Free electron laser hits milestone

January 20, 2011 4:45 am | News | Comments

Scientists at Los Alamos National Lab, N.M., have achieved a remarkable breakthrough with the Office of Naval Research's Free Electron Laser (FEL) program, demonstrating an injector capable of producing the electrons needed to generate megawatt-class laser beams for the Navy's next-generation weapon system.

Mechanical Amazonian fish could pave way for highly agile underwater robots

January 19, 2011 4:31 am | News | Comments

Researchers at Northwestern Univ. have created a robotic fish that can move from swimming forward and backward to swimming vertically almost instantaneously by using a sophisticated, ribbon-like fin.

Reactor paves the way for efficiently producing fuel from sunlight

January 19, 2011 3:57 am | News | Comments

Using a common metal most famously found in self-cleaning ovens, Sossina Haile hopes to change our energy future. The metal is cerium oxide—or ceria—and it is the centerpiece of a promising new technology developed by Haile and her colleagues that concentrates solar energy and uses it to efficiently convert carbon dioxide and water into fuels.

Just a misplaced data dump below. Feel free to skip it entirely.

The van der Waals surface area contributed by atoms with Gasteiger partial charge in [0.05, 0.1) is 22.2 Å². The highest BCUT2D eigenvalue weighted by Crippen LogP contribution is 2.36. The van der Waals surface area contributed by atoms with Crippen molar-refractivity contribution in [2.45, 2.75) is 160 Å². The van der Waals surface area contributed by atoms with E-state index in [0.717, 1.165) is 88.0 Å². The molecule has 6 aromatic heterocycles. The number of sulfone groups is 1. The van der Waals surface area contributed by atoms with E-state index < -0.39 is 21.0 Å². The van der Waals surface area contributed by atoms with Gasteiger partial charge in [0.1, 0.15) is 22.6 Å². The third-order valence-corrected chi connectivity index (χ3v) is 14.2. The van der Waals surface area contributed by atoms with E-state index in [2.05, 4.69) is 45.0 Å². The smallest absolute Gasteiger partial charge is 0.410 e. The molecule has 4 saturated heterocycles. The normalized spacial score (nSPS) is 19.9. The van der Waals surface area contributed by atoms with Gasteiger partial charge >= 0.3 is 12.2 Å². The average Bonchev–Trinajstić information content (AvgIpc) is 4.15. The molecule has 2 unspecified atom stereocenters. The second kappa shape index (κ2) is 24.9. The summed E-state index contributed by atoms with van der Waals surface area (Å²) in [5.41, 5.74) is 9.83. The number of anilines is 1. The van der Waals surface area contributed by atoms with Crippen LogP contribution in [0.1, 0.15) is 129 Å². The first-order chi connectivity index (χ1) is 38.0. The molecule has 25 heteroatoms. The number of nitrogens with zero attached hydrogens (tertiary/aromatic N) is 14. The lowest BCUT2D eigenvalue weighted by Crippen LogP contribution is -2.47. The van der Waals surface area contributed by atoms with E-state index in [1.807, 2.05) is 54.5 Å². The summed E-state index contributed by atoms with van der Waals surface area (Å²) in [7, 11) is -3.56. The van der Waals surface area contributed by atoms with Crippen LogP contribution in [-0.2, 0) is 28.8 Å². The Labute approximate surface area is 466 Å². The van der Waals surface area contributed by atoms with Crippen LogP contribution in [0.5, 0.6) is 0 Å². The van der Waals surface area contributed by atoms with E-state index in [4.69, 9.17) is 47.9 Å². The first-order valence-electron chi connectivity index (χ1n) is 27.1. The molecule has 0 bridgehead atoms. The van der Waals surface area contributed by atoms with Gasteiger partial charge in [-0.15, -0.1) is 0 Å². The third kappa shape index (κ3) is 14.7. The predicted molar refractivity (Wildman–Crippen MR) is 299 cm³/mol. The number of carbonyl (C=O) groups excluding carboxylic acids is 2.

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Toyota developing alternative electric motor

January 16, 2011 9:40 pm | by The Associated Press | News | Comments

The maker of the popular Prius hybrid car is developing a new type of electric motor to cut its dependence on rare earth metals and lower costs. The world’s No. 1 automaker hopes the new technology will free it from reliance on China, which produces 97% of the global output of rare earths.

Method discovered to determine when metals reach end of life

January 14, 2011 3:42 am | News | Comments